Range of Applications
Both granite and engineered quartz share many common applications in the construction industry. These two stones serve as countertops, tabletops, vanity tops, floor tiles, and wall cladding for residential and commercial spaces.
Additionally, granite finds other uses as an outdoor application. Its ability to withstand various elements allows us to utilize it as stair treads, pool coping, pavers, and even historical markers.
Granite costs between Php1,500 per sqm. to Php6,500 per sqm., depending on the stones’ origin, rarity, grade, size, and thickness. Engineered Quartz, on the other hand, ranges between Php4,500 per sqm. and Php9,000 per sqm.
If you can’t DIY, fabrication and installation could cost you up to Php500 per linear meter separately. If you lack the skill, experience, and proper tools for the job, we recommend hiring a stone expert to do it for you. Countertop installation is a highly-critical task that requires careful planning and execution.
If you’re curious to know how much it would cost you, visit your nearest local stone supplier to get a quote. You can also email us a detailed plan for your project so we can give you a proposal. Our email address is saintmarkcs [at] yahoo.com. If you live either in the Visayas or Mindanao, you can also check out our affiliate, Stone Depot.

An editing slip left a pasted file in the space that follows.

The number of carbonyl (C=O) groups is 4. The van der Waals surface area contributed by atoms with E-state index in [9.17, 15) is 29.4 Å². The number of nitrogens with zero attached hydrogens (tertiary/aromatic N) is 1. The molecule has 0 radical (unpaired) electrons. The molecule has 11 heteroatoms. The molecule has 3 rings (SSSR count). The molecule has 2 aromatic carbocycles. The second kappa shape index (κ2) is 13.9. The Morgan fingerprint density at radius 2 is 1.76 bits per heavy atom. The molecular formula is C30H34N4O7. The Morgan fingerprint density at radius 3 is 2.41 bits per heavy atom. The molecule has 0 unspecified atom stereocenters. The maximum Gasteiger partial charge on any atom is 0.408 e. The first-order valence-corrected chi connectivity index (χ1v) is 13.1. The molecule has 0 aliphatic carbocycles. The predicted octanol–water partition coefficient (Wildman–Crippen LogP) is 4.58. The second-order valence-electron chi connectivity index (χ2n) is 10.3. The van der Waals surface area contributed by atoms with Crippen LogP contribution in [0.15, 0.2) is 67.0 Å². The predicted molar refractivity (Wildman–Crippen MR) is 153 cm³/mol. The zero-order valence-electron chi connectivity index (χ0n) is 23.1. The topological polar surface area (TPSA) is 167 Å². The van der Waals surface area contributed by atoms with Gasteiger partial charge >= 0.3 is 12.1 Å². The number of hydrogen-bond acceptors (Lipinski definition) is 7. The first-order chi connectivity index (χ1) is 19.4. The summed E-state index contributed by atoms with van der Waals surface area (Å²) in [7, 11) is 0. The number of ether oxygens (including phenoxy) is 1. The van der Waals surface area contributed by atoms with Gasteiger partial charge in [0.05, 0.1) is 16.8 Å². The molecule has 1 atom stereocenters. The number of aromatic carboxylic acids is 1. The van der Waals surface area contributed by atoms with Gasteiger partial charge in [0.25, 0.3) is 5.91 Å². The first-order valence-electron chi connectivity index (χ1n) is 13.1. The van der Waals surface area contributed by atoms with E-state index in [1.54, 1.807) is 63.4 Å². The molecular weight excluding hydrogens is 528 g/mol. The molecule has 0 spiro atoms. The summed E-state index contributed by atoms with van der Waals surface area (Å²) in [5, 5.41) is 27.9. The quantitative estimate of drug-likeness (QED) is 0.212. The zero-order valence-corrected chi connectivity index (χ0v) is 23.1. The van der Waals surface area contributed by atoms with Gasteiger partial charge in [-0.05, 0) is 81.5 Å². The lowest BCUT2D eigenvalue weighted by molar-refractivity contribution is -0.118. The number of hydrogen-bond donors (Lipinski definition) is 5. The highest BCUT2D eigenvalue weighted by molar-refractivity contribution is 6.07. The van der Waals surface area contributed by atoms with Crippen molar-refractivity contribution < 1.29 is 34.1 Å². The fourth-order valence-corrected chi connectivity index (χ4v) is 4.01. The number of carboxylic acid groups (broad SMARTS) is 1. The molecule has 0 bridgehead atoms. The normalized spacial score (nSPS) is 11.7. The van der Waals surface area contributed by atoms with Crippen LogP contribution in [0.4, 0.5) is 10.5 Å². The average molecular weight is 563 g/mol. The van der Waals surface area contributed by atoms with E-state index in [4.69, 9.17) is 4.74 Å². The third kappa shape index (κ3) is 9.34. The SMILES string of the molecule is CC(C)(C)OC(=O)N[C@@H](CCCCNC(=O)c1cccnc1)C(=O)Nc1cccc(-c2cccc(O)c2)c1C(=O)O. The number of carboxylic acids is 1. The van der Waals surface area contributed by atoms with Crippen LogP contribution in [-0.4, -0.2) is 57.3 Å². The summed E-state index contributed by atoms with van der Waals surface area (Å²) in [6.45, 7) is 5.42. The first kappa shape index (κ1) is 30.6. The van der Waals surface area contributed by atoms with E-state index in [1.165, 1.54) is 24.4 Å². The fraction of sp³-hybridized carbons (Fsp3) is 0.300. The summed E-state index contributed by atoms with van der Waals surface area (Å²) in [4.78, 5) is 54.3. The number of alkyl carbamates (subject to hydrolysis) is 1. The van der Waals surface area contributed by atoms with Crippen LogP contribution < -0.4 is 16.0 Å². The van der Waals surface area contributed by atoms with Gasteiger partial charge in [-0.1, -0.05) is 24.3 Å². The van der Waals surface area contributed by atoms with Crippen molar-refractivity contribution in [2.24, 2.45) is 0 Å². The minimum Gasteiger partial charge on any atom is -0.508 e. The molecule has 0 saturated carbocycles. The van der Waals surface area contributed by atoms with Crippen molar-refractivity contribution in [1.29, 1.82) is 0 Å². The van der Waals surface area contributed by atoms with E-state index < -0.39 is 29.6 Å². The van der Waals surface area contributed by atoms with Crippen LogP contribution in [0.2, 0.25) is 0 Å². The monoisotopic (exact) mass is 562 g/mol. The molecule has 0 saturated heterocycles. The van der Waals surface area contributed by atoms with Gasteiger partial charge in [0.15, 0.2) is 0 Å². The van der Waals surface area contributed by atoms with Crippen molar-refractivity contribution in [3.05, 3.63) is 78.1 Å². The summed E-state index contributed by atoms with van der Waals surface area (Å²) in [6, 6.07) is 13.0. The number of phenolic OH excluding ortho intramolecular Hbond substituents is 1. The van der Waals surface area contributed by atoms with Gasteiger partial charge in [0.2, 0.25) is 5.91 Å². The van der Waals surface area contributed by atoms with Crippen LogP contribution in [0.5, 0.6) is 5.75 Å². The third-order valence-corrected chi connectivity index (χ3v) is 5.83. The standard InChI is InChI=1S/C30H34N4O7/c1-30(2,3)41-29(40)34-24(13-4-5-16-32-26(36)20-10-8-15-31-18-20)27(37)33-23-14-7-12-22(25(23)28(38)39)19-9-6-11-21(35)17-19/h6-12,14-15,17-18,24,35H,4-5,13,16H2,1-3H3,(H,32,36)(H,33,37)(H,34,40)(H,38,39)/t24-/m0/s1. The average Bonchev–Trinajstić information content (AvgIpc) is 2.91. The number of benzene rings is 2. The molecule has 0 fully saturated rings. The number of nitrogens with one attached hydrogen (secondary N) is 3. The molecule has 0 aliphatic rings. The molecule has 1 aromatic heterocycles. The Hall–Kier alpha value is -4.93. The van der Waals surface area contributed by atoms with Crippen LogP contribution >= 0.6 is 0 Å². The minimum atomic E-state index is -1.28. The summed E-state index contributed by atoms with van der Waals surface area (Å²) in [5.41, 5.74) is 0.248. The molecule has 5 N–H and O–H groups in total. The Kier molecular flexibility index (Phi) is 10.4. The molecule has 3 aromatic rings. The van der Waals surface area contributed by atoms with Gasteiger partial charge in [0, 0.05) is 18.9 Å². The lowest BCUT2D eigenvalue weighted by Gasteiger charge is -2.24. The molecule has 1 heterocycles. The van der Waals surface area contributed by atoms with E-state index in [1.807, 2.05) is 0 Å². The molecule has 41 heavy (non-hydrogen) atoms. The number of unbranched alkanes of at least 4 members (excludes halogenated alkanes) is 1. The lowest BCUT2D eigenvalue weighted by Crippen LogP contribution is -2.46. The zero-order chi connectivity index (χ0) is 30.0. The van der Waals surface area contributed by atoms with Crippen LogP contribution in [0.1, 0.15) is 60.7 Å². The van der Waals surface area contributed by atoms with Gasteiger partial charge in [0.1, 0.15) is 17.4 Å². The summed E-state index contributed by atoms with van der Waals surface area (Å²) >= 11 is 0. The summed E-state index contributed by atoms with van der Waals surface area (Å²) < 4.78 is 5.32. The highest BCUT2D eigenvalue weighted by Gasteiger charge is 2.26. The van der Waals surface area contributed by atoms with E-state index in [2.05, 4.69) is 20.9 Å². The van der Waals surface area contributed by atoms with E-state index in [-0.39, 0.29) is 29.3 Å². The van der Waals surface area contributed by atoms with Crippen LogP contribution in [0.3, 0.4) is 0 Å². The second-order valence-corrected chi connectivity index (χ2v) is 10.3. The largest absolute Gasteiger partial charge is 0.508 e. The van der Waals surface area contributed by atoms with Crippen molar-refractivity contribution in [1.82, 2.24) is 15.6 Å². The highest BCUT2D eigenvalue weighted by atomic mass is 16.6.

Light-colored granites are inherently porous. Should you choose a granite like “Salt and Pepper” or “Viscon White,” you need to seal it regularly. Always keep a dry cloth handy to wipe up stains immediately. Also, avoid pouring wine and juice over your granite counter. Don’t leave wet or dirty dishes on it directly, as well. These simple habits will help you maintain the natural beauty of your granite countertop.
Like granite, quartz requires regular cleaning and disinfection to preserve its beauty and maintain its function. However, it doesn’t require the level of care you need for granite, especially sealing. Also, you need to avoid exposing it to extreme heat and direct sunlight, as these two elements can damage your counter. Always use a trivet or a hot pad all the time.
In terms of characteristics and performance, both granite and engineered quartz match almost equally. But which of the two materials suits your project?
If you enjoy having natural materials in your home, choose granite. Its inherent beauty will surely complement all the other elements in your house. You just need to be willing to commit to the upkeep it requires, especially sealing. After all, nothing beats the real thing, right?
If, on the other hand, you prefer a worry-free kitchen surface, get a quartz counter instead. It’s durable, non-porous, and modern-looking. It’s a beautiful material that you won’t need to wipe up or think about from time to time.
The key is to understand both natural granite and engineered quartz before making a decision. Weigh which one suits your preference and purposes best. Understand the advantages and disadvantages of one over the other. Ultimately, an informed decision will help you pick which countertop material has the best-balanced benefits that are right for you.